Saturday, October 20, 2007

Of muhibah, kampungs and the slow travelling movement

I don't normally do news round-ups - see Jeff Ooi for that - but a few things caught my eye today.

The first is Johan Jaaffar's lament on "Those long-gone days of muhibah in the kampung" in today's New Straits Times. Johan's point is not new: In the past, during more innocent times, before and just after Malaysia gained her independence in 1957, it was not unusual for families of various ethnicities to not only live cheek-by-jowl with each other, but have genuine interactions and friendship. This pining for the good old days is particularly prevalent among Malaysians of a certain vintage as well as politicians out to mask their tendency to fan ethnic chauvinism with empty rhetoric of multi-cultural harmony, or muhibah.

I highlight Johan's lament because my friend John is right now undertaking a ride across the country in search of that muhibah spirit, and is at this very moment, passing through Muar, the setting for Johan's commentary. What was remarkable about Johan's picture of an idyllic kampung was that "in 1948, the area surrounding my village was the scene of the worse racial turmoil the country had ever known."

Meanwhile, two Morrocan scouts are walking through Asia to promote "love, peace and tolerance", and has arrived in Malaysia. What is it about people taking the slow road to spread positive messages? Is it because the physically draining act of walking and cycling humbles a person and makes him or her more sensitive or self-aware? Is it that the slower pace allows one to truly appreciate the worth of every single human being one encounters? Or is one just too darned tired to argue?

Riding is of course an environmentally-friendly, low-impact way of playing tourist, as this feature on Pulau Ketam bike tours attests. My recent post on the charming island failed to include some of the nitty-gritty travel details that good, responsible bloggers are supposed to have provide. Oh well, *shrug*.

But I did have a pix of pepper crabs! :)

P.S. If any of the links to the articles become broken, leave a comment and I'll fix it!

Thursday, October 18, 2007


In an earlier post, I had commented on the irony of serving char kuay teow for a charity event raising funds for survivors of stroke (as well as our ex-Prime Minister asking for equally sinful Malaysian street food after his heart operation).

You see, the ingredient that makes char kuay teow sinfully delicious is, well, lard! But isn't this such an innocuous ingredient? It's just so white, and pristine! So harmless looking.

All you have to do is to just cut a big piece into cute little tiny cubes...

... and have them simmer in a wok over a gentle fire.

And before you can say "angioplasty, pshaw!", they've turned into lil' golden brown snacks, leaving behind the liquid that adds that indescribable extra to char kuay teow and countless other favourites. How bad can they be? ;)

Fortunately, in this health conscious age, more and more cooks are consigning this naughty booster to the realm of memory ("Oh, food tasted so different in my time"), although it is threatening to make a comeback.

Still, its widespread absence has enabled even survivors of strokes to have a plate of char kuay teow now and again without their nutritionist having a heart attack.

Monday, October 15, 2007

And he's off!

Updated version: I had blogged earlier about my friend John who planned to ride from the southernmost to the northernmost part of peninsula Malaysia in a journey to uncover his place in his nation and his nation in him. Well, he left this afternoon and you can follow his progress in his own blog.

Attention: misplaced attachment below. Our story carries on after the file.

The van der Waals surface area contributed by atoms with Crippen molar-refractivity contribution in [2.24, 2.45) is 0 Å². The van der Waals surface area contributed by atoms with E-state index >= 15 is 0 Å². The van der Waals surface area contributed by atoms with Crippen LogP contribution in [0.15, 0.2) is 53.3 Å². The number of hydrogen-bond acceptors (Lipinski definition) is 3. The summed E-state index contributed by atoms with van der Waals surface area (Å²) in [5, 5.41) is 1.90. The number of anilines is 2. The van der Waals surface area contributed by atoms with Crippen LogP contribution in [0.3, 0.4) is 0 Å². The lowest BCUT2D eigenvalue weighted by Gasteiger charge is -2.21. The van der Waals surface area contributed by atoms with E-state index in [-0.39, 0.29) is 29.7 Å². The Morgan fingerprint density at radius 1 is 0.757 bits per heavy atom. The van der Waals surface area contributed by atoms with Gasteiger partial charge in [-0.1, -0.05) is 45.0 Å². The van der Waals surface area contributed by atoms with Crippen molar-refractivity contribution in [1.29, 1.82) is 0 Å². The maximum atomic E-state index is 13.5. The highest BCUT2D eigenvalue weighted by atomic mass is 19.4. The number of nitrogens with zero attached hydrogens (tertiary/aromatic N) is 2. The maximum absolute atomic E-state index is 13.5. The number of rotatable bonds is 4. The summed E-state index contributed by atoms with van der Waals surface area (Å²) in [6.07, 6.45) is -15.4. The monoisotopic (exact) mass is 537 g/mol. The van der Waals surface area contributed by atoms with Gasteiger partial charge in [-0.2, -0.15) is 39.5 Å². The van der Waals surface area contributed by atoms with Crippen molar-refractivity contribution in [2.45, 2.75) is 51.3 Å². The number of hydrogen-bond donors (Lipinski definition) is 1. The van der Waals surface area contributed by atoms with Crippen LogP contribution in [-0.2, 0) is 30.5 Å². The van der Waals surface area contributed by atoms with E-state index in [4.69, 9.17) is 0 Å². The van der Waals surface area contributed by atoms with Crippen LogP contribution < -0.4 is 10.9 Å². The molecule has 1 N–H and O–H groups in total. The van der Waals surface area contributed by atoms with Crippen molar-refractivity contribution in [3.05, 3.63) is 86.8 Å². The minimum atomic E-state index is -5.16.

The southernmost tip of Malaysia is Tanjung Piai, a National Park that has visitor friendly boardwalks criss-crossing parts of the 526 hectares of coastal mangrove swamps and canals.

A Ramsar certified site, Tanjung Piai is also the southernmost tip of the Asian continental land mass.

We headed out to Tanjung Piai at mid-morning and reached there just before noon. John, Mei and I decided to play tourists for a while and we walked along the boardwalk marveling at the swamp and the rich animal and plant life it sustained.

We finally reached the southernmost point, a stark, soulless jetty with concrete floor, bizarre sayings nailed onto the railings, and ...

... a globe that looks like it has seen better days in a 3rd rate amusement park. John, though, seemed transfixed by it, perhaps plotting his next trip?

After a lacklustre lunch in Kukup at a seafood restaurant designed to relieve unsuspecting Singaporeans of their dollars, we headed back to Tanjung Piai for the real business of the day... The Journey.

First off, getting the gear out of the car. "Hmmm, I seemed to be missing something?"

After much moving things about...

... out comes the frame and the bags.

Take out the second wheel...

... and make sure there is enough air in it...

... before securing it to the frame.

Tyre pressure check for the back wheel.

And make sure all the bags are secured properly.

Now it's time to put on the right gear, starting with shoes.

Load the bags at the back...

... making sure they are balanced.

Put on the funny little thingamajig they call a bicycle helmet...

... and some mean gloves....

before taking a swig of holy water, blessed by the patron saint of cyclists, St. Wheely.

Give the ol' gal a good, long hug. Notice how I cleverly focused on the background, rendering the tender moment in soft focus, something I totally intended to do when releasing the shutter of my idiot-proof camera.

Then it's time to climb on board, test the gadgets and go for a quick spin.

All set, the man flashes his trademark cheeky grin...

... and he's off. Good luck, John. Be safe.